The Supreme Court on Friday said that adverse remarks made by the Delhi High Court about Jawaharlal Nehru University student Sharjeel Imam should not prejudice his case, Live Law reported.
The High Court had made the remarks about Imam in its October 18 order denying bail to activist Umar Khalid in a case pertaining to an alleged larger conspiracy behind the 2020 Delhi riots.
The High Court had said that Imam was arguably at the “head of the conspiracy” to orchestrate violence. A bench comprising Justices Siddharth Mridul and Rajnish Bhatnagar had also referred to meetings that allegedly took place between Imam and Khalid ahead of the violence.
Imam has been charged for allegedly making inflammatory speeches about the Citizenship (Amendment) Act, which incited riots in the National Capital.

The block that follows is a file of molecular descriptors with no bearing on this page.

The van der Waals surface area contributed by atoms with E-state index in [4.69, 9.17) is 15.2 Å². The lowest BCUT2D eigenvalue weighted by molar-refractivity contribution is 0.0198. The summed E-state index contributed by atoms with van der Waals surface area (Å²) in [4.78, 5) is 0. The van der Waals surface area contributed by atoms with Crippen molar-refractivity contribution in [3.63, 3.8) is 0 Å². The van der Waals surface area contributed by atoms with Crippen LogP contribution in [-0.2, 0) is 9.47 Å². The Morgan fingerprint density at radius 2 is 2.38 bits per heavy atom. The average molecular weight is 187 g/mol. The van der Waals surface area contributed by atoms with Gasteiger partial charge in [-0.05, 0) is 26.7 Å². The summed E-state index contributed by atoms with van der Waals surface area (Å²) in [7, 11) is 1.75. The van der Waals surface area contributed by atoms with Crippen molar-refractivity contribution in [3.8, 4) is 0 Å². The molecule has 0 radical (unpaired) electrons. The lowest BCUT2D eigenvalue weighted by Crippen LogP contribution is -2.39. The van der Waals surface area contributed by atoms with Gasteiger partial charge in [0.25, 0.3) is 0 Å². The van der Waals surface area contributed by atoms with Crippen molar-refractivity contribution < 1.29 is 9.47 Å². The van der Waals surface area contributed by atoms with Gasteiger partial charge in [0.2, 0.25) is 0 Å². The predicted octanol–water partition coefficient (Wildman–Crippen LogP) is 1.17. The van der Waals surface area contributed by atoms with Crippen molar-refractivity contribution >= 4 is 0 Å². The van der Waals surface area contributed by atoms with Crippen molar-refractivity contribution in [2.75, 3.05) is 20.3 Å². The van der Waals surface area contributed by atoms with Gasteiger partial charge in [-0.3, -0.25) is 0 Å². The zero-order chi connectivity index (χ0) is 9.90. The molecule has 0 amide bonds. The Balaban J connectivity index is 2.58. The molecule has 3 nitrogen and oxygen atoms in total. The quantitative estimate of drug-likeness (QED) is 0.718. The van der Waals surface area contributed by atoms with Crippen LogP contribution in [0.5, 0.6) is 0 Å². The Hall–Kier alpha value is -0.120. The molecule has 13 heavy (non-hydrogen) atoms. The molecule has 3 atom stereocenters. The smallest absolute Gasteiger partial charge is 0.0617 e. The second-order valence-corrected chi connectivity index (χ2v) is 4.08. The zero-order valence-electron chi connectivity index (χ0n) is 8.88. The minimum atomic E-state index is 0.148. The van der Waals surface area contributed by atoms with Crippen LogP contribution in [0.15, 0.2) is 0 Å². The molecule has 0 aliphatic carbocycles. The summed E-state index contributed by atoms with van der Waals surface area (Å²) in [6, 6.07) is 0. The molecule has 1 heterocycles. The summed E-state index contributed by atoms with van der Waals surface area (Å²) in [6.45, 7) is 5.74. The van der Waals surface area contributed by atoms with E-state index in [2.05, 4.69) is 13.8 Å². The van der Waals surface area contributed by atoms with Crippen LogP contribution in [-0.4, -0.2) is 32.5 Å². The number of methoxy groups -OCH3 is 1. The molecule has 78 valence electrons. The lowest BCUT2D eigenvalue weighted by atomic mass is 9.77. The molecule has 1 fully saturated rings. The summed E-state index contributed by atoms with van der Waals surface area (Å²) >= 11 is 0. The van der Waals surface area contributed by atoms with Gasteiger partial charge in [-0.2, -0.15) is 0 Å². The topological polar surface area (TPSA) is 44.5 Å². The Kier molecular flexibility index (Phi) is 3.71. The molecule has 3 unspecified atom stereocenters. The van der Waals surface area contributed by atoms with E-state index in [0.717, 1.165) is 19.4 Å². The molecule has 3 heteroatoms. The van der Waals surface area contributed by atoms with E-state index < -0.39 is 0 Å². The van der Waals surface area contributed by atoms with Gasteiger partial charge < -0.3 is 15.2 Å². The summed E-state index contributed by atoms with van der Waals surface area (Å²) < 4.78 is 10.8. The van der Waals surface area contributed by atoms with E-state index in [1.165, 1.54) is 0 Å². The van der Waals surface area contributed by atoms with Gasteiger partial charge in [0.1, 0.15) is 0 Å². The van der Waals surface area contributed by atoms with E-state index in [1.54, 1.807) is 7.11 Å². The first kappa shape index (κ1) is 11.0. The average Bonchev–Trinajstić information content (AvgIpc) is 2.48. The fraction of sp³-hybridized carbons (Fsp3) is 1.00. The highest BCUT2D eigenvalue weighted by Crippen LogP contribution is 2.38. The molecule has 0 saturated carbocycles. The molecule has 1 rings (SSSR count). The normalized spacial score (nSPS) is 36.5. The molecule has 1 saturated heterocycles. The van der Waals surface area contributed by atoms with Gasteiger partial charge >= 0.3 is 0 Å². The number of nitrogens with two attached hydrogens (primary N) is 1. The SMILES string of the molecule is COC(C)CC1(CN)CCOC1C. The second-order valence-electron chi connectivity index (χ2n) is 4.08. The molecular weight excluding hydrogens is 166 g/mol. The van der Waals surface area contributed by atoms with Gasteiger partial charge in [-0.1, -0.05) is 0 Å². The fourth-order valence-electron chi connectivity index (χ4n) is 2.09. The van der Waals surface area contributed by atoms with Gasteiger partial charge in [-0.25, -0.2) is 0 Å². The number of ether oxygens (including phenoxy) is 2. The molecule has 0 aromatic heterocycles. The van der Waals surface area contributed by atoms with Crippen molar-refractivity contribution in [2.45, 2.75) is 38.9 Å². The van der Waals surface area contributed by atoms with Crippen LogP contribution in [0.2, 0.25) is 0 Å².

The Delhi Police have alleged that the violence in February 2020 was part of a larger conspiracy to defame Prime Minister Narendra Modi’s government and was hatched by those who organised the protests against the Citizenship (Amendment) Act.
Communal violence had broken out in North East Delhi between February 23 and February 26, 2020. The clashes claimed 53 lives and hundreds were injured. The majority of those killed were Muslims.
On December 7, Imam, in a special leave petition before the Supreme Court, said that the High Court had made the observations about him without giving him an opportunity to present his stand. He added that the observations are related to the merits of a criminal case in which he also faces accusations, and thus, the remarks could adversely affect his bail application.
The Supreme Court on Friday noted that paragraph 68 of the High Court’s judgement had said that its observations should not have any impact on the merits of the case. “Therefore we clarify that any observation made regarding the role of the petitioner will not prejudice the petitioner in any manner,” the Supreme Court said, according to Bar and Bench.
A bench of Justices SK Kaul and AS Oka remarked that such observations are made when bail appeals are heard at length, in a manner similar to hearings of final appeals against conviction. “Bail applications should be heard for not more than 10 minutes,” the court orally remarked.